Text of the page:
must if we can make them less comparable, and we can  drop queryNorm.
>
> If I query the google with "web" (getting a little less than three
> billion hits,
> so it maybe has an idf of 3 or 4), and find a document with 10 terms, one
> of which is "web" (and the others are equally common in terms of idf),
> then lucene says we should score that as:
>
> idf(web) / sqrt(10) =~ 0.9,
>
> while cosine would say:
>
> idf(web) / sqrt(1^2 * idf(web)^2 + tf_common_term2^2 * idf(term2)^2
> + ... )
>
> =~ 1/sqrt(10) = 0.31
>
> If I instead query with "floccinaucinilipilification" (which comes up
> with
> about 45K hits, so maybe has an idf of 20), and find a document with
> 10 terms, one of which is floccinaucinilipilification, and the other terms
> are also similarly rare (also idf 20), lucene says the score is
>
> idf(floccinaucinilipilification) / sqrt(10), = 6.5
>
> while cosine would say:
>
> idf(floccinaucinilipilification) / sqrt(1^2 idf(flocci...)^2 +
> tf*rareTerm2^2 + ... )
>
> =~ 1/sqrt(10) = 0.31
>
> What is nice about *real* cosine is that it captures a sense of absolute
> scoring  the hit on the really rare word in a document which does not
> have a lot of other rare words (and is in general pretty short) is indeed
> measured by the fact that the score is close to 1.0 (perfect match),
> whereas the Lucene default scoring does not give a good measure 
> web scores close to 1.0 on its hit, and you only notice that this
> isn't as
> good as the rare word hit because that one scores way *higher* than 1.0.
>
> On the other hand, the thing which Lucene scoring does which cosine
> does *not* is measure the fact that hitting the rare word is *way* better
> than hit on a common word, from a user perspective, so giving them
> equal scores because their cosines are the same is maybe not the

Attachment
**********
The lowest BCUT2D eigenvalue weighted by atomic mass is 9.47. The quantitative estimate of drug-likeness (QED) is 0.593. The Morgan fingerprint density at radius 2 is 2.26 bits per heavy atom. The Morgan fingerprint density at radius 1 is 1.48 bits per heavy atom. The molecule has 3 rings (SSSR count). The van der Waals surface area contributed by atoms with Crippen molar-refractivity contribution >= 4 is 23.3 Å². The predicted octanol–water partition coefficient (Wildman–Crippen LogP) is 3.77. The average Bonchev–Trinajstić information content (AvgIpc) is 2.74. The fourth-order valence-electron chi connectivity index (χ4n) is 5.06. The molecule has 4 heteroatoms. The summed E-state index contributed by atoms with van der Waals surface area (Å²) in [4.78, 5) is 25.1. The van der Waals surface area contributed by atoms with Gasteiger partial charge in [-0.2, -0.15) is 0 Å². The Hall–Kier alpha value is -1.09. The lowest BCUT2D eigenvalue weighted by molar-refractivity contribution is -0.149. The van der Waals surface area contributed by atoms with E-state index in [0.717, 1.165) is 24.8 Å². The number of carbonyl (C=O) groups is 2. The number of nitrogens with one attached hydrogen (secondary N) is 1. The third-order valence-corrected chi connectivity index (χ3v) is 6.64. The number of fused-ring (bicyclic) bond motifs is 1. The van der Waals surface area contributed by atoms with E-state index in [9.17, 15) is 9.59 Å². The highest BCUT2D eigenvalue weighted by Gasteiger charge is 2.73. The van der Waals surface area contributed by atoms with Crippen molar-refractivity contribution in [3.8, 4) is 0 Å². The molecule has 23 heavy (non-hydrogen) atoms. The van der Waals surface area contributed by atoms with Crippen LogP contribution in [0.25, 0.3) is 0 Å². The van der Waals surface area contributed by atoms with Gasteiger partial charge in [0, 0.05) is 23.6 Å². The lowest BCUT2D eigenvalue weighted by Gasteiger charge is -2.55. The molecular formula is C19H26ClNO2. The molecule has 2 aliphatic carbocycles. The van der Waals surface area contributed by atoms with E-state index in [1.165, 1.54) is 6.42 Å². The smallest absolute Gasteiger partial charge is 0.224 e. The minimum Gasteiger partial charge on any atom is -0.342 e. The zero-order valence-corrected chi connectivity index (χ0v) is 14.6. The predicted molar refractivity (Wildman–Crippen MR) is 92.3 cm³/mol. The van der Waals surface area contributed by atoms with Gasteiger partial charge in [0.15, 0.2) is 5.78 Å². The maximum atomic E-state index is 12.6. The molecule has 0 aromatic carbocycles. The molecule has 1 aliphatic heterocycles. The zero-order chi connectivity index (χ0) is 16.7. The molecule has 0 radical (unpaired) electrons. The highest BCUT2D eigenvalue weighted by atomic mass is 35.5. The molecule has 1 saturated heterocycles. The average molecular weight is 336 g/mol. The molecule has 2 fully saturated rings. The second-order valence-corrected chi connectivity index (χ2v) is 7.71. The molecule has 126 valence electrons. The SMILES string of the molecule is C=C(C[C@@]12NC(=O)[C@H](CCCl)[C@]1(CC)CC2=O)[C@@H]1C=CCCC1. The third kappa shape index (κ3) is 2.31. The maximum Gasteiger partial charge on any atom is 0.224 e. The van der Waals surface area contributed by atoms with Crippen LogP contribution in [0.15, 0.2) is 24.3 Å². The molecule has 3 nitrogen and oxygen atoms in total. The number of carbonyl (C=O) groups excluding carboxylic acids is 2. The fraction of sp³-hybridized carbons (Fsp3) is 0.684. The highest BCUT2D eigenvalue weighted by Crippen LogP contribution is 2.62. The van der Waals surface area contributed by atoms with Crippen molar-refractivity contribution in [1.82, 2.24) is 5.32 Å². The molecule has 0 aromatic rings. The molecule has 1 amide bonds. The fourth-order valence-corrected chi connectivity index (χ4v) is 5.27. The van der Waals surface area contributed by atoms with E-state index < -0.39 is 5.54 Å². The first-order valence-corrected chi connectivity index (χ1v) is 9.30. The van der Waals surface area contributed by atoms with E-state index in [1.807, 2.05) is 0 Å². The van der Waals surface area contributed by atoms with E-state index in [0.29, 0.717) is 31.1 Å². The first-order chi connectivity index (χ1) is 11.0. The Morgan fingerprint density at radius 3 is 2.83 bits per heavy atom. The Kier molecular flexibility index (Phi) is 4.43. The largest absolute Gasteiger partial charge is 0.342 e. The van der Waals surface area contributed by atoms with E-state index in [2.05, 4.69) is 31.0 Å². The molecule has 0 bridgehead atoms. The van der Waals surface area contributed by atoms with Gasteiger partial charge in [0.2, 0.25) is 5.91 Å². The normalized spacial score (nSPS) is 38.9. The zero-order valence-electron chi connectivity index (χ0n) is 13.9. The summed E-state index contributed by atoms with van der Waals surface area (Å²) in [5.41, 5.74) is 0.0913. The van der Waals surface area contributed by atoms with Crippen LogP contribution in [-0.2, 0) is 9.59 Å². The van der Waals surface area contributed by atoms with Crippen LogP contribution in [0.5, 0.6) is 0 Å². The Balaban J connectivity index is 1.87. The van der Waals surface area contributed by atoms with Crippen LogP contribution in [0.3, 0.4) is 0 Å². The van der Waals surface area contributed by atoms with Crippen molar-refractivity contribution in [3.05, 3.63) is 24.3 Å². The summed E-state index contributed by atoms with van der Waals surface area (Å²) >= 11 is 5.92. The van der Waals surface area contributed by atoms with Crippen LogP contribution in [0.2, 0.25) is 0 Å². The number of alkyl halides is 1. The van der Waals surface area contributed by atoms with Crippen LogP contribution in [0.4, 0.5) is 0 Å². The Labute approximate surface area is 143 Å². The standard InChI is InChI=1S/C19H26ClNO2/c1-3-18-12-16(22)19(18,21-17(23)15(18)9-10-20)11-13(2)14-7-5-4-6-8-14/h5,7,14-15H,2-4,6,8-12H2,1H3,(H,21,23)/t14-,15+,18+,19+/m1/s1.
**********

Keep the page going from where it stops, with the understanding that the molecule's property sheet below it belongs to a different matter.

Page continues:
> right thing to do (and so "yay Doug!", heh).
>
> Have you looked at the Similarity scoring explanation page that was
> recently improved? Have any suggestions on changes to it? Doron put a
> fair amount of work into improving it recently, but I think it could
> always get better. Its currently leaning towards presenting this as
> cosine  that seems in line with the few text books I've seen, but I'm
> admittedly not that deep into any of this.
>
>
> I think it's way better than it used to be (although it's even more
> dense, which
> I guess is required, given that it's a dense subject), but I really
> don't think
> we want to let people think it's a cosine  it's "like" a cosine, but
> with a
> rather different normalization.
We can amp that  but I like I said, I think thats standard practice 
in the IR books I've seen, they say, here is the cosine formula for term
vector scoring, and then they go on to fudge in a manner very similar to
how Lucene does it.
> Doron's got it stated like that, already, but
> it needs to be crystal clear that scores are sometimes higher than 1,
> and in
> fact the "best" score for one query may be rather different than the
> "best"
> for another query.
I think this is general knowledge with Lucene, but that may be a stretch
 perhaps its not as wide know as I now assume for new users. Hits used
to normalize to a 01 score actually, but its no longer around.
>
> jake

To unsubscribe, email: javadevunsubscribe@lucene.apache.org
For additional commands, email: javadevhelp@lucene.apache.org